A Crazy Ballad of Crazy People

By Christopher Zoukis

Taking a cue from the zealous Levitical priest Phineas, who, with a thrust of his holy spear, dispatched Zimri and his girlfriend, one group of supremacists calls itself the Phineas Priesthood. 

The Phineas Priesthood is a Christian Identity group in the United States.  They oppose interracial intercourse, mixing of races, homosexuality and abortion.  They also hate Jews, any kind of cultural pollution and paying taxes.  And in general, they don’t like women much either.  In fact, the Phineas Priesthood is so opposed to everything that they have no governing body, no meetings, and no membership process.  You become a Phineas Priest by simply adopting the beliefs of the Priesthood and acting upon them. 

Blowing up federal buildings, bombing abortion clinics, robbing banks and murdering immoral people who participate in interracial relationships are approved methods of acting upon your beliefs, according to the Phineas Priesthood and Christian Identity.

Robert Jay Mathews was a Phineas Priest, only he didn’t refer to himself by that term, because the term wasn’t invented until 1990, which was when Richard Kelly Hoskins coined it.  More about Richard Hoskins later.  Yet the idea of a “solitary warrior” did exist.  And that’s the way Mathews thought of himself – as a “solitary warrior” for God.  Robert Jay Mathews / Image courtesy en.wikipedia.org

Mathews decided he could “accomplish more for God” – those were his words – if he was a little more organized.  If his organization combined violence with a system, the sky was the limit.

If still alive, Robert Mathews would be almost 60 years old now.  Instead, he was dead at the age of 31.

The ballad began in Marfa, Texas.  Where, on January 15, 1953, Una Mathews delivered the last of her three boys.  She and her husband Johnny named the baby boy Robert Jay Mathews. 

As you can tell by the spelling of the name ‘Mathews,’ they were of Scottish descent.  And the Scots are noted for being stubborn and violent and honorable. 

Robert came from good stock, which meant his family had some money, owned property and were educated.  His father was the mayor of Marfa, the President of the Chamber of Commerce, a businessman and a deacon in the town’s Methodist Church.  While Una Matthews was a god-fearing woman; a good mother, respectable wife and a den mother for the Boy Scouts.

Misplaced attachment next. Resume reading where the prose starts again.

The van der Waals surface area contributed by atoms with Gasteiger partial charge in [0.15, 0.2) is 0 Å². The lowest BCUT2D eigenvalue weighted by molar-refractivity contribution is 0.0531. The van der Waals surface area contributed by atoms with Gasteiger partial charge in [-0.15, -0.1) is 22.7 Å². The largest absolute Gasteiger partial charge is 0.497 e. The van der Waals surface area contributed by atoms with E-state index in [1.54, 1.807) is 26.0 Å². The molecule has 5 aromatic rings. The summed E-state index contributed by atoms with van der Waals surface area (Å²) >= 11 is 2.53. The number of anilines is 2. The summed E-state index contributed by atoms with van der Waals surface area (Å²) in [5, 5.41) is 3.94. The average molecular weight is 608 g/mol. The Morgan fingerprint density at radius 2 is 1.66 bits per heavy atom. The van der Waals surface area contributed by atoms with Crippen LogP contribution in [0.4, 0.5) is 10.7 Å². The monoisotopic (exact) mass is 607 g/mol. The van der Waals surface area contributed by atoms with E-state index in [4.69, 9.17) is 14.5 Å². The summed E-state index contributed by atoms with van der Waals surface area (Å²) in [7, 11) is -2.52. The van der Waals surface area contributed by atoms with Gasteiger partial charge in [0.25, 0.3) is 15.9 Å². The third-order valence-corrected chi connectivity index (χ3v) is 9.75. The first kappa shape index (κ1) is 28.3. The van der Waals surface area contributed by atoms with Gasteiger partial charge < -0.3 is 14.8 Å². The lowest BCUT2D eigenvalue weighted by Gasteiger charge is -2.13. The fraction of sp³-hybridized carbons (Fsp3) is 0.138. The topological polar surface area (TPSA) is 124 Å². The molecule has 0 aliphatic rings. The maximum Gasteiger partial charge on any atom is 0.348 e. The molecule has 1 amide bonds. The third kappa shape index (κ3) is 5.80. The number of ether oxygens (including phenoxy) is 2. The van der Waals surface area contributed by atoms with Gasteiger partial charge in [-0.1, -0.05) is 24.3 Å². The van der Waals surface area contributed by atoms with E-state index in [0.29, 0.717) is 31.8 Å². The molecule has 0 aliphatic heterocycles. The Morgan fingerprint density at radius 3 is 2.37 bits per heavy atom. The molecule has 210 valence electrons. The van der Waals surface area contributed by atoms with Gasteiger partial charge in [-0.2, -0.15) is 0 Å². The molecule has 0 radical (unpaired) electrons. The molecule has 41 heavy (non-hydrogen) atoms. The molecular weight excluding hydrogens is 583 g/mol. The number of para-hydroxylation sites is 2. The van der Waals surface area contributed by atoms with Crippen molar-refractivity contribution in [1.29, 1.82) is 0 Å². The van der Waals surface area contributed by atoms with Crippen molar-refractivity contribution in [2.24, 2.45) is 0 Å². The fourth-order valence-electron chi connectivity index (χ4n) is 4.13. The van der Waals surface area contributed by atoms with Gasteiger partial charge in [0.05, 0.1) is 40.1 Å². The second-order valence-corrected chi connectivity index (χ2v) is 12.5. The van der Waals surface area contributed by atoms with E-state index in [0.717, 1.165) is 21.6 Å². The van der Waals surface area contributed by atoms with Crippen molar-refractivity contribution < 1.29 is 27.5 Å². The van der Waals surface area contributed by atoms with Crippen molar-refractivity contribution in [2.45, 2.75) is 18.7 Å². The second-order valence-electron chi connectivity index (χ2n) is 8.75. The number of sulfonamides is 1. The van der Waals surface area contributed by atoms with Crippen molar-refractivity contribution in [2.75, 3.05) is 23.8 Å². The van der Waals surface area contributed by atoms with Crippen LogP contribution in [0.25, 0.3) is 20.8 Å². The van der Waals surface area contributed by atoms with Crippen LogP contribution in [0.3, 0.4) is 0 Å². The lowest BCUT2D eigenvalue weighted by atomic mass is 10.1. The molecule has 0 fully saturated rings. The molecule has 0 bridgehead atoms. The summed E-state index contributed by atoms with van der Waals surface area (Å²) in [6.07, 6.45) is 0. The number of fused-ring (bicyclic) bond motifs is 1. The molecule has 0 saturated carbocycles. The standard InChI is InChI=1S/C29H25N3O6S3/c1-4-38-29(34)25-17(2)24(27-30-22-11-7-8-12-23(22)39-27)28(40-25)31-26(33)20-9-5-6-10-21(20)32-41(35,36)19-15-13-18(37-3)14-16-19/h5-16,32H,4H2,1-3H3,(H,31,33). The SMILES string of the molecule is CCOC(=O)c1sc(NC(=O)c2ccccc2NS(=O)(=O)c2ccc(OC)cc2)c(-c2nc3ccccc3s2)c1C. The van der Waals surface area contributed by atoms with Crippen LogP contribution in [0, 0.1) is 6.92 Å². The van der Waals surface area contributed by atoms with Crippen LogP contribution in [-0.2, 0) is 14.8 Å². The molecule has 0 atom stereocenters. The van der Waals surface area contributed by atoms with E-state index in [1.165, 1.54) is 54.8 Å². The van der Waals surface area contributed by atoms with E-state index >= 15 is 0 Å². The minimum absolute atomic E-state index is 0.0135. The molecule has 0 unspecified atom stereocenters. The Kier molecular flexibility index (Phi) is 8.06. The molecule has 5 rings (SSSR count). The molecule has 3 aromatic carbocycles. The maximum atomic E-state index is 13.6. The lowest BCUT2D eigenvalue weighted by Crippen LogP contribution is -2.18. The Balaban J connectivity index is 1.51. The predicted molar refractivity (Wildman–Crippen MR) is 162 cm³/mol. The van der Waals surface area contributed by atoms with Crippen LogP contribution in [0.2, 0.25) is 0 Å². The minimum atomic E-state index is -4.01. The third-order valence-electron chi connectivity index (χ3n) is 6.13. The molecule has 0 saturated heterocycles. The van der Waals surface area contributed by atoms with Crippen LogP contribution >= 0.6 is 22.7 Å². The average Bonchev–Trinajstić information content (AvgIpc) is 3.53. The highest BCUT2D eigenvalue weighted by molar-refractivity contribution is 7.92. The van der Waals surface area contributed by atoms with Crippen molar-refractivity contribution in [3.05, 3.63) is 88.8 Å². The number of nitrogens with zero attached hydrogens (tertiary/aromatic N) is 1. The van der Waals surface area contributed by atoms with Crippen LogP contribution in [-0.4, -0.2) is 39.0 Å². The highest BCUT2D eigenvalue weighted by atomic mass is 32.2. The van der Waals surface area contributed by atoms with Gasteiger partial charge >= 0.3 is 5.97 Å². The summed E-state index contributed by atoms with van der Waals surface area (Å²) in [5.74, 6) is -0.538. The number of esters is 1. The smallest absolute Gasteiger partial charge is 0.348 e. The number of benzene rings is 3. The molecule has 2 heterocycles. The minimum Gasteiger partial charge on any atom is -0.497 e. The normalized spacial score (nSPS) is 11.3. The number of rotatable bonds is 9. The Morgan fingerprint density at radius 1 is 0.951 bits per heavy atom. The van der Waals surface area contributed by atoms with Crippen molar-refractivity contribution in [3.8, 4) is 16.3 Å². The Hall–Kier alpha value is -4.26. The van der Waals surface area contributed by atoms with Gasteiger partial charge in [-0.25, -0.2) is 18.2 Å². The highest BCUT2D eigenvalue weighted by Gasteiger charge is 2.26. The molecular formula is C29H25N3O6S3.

In 1950s America, ‘respectable wife’ meant Una knew her place.  She let her husband wear the pants in the family. 

When Robert was five years old, his family moved to Phoenix, Arizona.  So his father could pursue business opportunities he’d never have in dinky Marfa, Texas. 

Robert began school in Phoenix.  He attended public schools where he was an average student as far as academics were concerned.  His interests were extraordinary.  History and politics.  Not just local or national accounts of history and politics, but international alliances and relations.   Robert’s  viewpoint of history was conservative.  Very conservative.  So conservative it was Orwellian.  In fact, he followed the conspiratorial interpretation of history and of politics – Big Brother was out there and he was watching you.

When he was eleven, Robert joined the John Birch Society, which, like McCarthyism, saw communists behind every tree and under every rock.  The John Birch Society was definitely a cult.  A cult of right-wing, Christian extremists, who believed in honor, duty and one country under God. 

While in high school, Robert was sucked into the Mormon Church.  The Mormons baptized him into the church, literally.  This was not surprising, considering the cultic nature of the Mormons. 

People like Robert, that is, young, white, conservative males, sought out fringe groups because they felt emasculated by American society.  They didn’t fit in.  They had high school educations and low-paying jobs in a culture that was moving faster and faster.  Technology made them feel like they had lost control of their own lives.  Their manhood, their machismo had been taken from them.

Since in the eyes of society they were losers, and since in their own eyes they had failed – in other words, since they were nothing and had nothing to lose – they became angry.  The anger of unmet expectations, which is a terrible and frantic anger.  Almost a kind of madness.